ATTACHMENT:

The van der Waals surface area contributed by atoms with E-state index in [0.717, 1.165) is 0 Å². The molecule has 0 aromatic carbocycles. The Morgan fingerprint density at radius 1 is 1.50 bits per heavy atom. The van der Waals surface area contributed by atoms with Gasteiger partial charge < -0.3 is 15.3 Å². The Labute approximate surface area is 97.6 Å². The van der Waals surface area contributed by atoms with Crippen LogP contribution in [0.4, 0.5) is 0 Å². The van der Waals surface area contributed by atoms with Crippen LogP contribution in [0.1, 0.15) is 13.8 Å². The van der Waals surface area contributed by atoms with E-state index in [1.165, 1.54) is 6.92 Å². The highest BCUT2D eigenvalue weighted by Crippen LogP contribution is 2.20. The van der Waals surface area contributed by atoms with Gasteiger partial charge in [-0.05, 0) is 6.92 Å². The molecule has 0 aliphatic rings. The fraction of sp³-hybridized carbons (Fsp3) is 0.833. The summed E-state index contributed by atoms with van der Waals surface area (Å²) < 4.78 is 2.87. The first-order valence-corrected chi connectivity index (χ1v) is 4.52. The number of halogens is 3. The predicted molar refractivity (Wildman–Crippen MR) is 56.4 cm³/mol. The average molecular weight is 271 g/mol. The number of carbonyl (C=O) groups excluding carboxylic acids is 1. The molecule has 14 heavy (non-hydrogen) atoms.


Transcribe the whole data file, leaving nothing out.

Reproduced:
The van der Waals surface area contributed by atoms with E-state index in [0.717, 1.165) is 0 Å². The molecule has 0 aromatic carbocycles. The Morgan fingerprint density at radius 1 is 1.50 bits per heavy atom. The van der Waals surface area contributed by atoms with Gasteiger partial charge < -0.3 is 15.3 Å². The Labute approximate surface area is 97.6 Å². The van der Waals surface area contributed by atoms with Crippen LogP contribution in [0.4, 0.5) is 0 Å². The van der Waals surface area contributed by atoms with Crippen LogP contribution in [0.1, 0.15) is 13.8 Å². The van der Waals surface area contributed by atoms with E-state index in [1.165, 1.54) is 6.92 Å². The highest BCUT2D eigenvalue weighted by Crippen LogP contribution is 2.20. The van der Waals surface area contributed by atoms with Gasteiger partial charge in [-0.05, 0) is 6.92 Å². The molecule has 0 aliphatic rings. The fraction of sp³-hybridized carbons (Fsp3) is 0.833. The summed E-state index contributed by atoms with van der Waals surface area (Å²) < 4.78 is 2.87. The first-order valence-corrected chi connectivity index (χ1v) is 4.52. The number of halogens is 3. The predicted molar refractivity (Wildman–Crippen MR) is 56.4 cm³/mol. The average molecular weight is 271 g/mol. The number of carbonyl (C=O) groups excluding carboxylic acids is 1. The molecule has 14 heavy (non-hydrogen) atoms.